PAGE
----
Here’s good news for anyone hoping “The Rise of Skywalker” is more “Last Jedi” than “Force Awakens.”
“Star Wars: The Rise of Skywalker”
After Rian Johnson delivered one of the most polarizing “Star Wars” movies to date with 2017’s “The Last Jedi,” it’s not too surprising Lucasfilm re-teamed with “The Force Awakens” filmmaker J.J. Abrams to close out the new trilogy and the entire nine-film Skywalker saga with “Star Wars: The Rise of Skywalker.” Abrams’ “Force Awakens” was a beloved nostalgia trip that grossed $936 million in the U.S. (still the highest grossing domestic release in history), while Johnson’s “Last Jedi” was a more challenging vision that showed little interest in paying off popular fan expectations.
Some “Star Wars” fans have wondered if bringing Abrams back means “Rise of Skywalker” will play it safe, but the director tells Total Film (via io9) that’s not the case.
“In Episode 7, I was adhering to a kind of approach that felt right for ‘Star Wars’ in my head,” Abrams tells the magazine. “It was about finding a visual language, like shooting on locations and doing practical things as much as possible. And we continue that in Episode 9, but I also found myself doing things that I’m not sure I would have been as daring to do on Episode 7.”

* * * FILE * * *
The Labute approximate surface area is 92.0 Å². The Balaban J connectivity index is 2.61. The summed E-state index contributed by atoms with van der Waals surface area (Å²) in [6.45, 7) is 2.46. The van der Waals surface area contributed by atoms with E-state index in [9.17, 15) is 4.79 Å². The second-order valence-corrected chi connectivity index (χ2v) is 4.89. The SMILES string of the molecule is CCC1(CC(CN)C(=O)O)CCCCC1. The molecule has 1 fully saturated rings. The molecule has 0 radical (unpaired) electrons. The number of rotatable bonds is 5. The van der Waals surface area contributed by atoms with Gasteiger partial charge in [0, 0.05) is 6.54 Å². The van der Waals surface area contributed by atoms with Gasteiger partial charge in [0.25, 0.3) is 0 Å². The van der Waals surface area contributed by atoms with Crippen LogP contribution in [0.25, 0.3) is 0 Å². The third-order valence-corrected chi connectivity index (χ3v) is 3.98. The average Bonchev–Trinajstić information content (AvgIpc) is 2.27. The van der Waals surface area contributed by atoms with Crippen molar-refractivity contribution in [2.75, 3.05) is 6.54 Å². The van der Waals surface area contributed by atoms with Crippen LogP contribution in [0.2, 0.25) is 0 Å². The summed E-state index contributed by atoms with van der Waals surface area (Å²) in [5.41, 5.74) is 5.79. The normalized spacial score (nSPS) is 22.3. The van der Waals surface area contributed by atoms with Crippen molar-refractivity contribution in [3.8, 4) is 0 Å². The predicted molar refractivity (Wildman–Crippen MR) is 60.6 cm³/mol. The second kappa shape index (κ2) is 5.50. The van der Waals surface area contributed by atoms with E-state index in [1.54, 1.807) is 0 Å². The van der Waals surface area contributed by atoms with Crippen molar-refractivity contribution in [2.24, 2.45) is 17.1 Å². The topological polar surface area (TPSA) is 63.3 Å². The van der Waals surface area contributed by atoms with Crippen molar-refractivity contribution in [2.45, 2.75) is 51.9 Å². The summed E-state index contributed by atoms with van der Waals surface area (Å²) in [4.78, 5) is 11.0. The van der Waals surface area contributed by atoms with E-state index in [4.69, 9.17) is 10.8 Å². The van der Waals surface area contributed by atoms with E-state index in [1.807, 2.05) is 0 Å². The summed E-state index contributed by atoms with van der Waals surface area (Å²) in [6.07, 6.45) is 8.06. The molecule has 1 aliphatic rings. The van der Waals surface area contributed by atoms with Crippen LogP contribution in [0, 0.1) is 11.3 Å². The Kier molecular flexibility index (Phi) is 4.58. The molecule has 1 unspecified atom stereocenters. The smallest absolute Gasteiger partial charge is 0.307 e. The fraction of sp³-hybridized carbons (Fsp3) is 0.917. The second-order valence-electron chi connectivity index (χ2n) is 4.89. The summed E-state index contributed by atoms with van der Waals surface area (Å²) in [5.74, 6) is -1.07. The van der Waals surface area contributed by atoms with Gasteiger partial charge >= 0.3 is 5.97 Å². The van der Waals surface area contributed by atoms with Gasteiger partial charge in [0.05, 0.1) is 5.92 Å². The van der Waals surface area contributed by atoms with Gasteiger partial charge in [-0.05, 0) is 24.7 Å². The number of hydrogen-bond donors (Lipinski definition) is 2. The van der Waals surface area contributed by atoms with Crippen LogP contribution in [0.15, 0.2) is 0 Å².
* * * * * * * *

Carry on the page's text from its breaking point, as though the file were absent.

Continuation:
Abrams credits the storytelling risks of Johnson’s “The Last Jedi” for helping show him the need to continue to be bold in “The Rise of Skywalker.” As Abrams puts it, “Rian helped remind me that that’s why we’re on these movies — not to just do something that you’ve seen before.”
“I won’t say that I felt constrained or limited on 7, but I found myself wanting to do something that felt more consistent with the original trilogy than not,” Abrams concluded. “And on 9, I found myself feeling like I’m just gonna go for it a bit more.”
While Johnson has been at the center of backlash for well over a year thanks to his divisive “Last Jedi” script, Abrams has long maintained that Johnson’s “Star Wars” movie fit as needed into the larger story first started in “The Force Awakens.” In other words, Johnson didn’t simply make radical storytelling choices for the hell of it just to screw with fans.
“The story that we’re telling, the story that we started to conceive when we did ‘The Force Awakens’ was allowed to continue,” Abrams told the Associated Press earlier this year. “Episode VIII didn’t really derail anything that we were thinking about.”
Disney is opening “Star Wars: The Rise of Skywalker” in theaters nationwide December 20.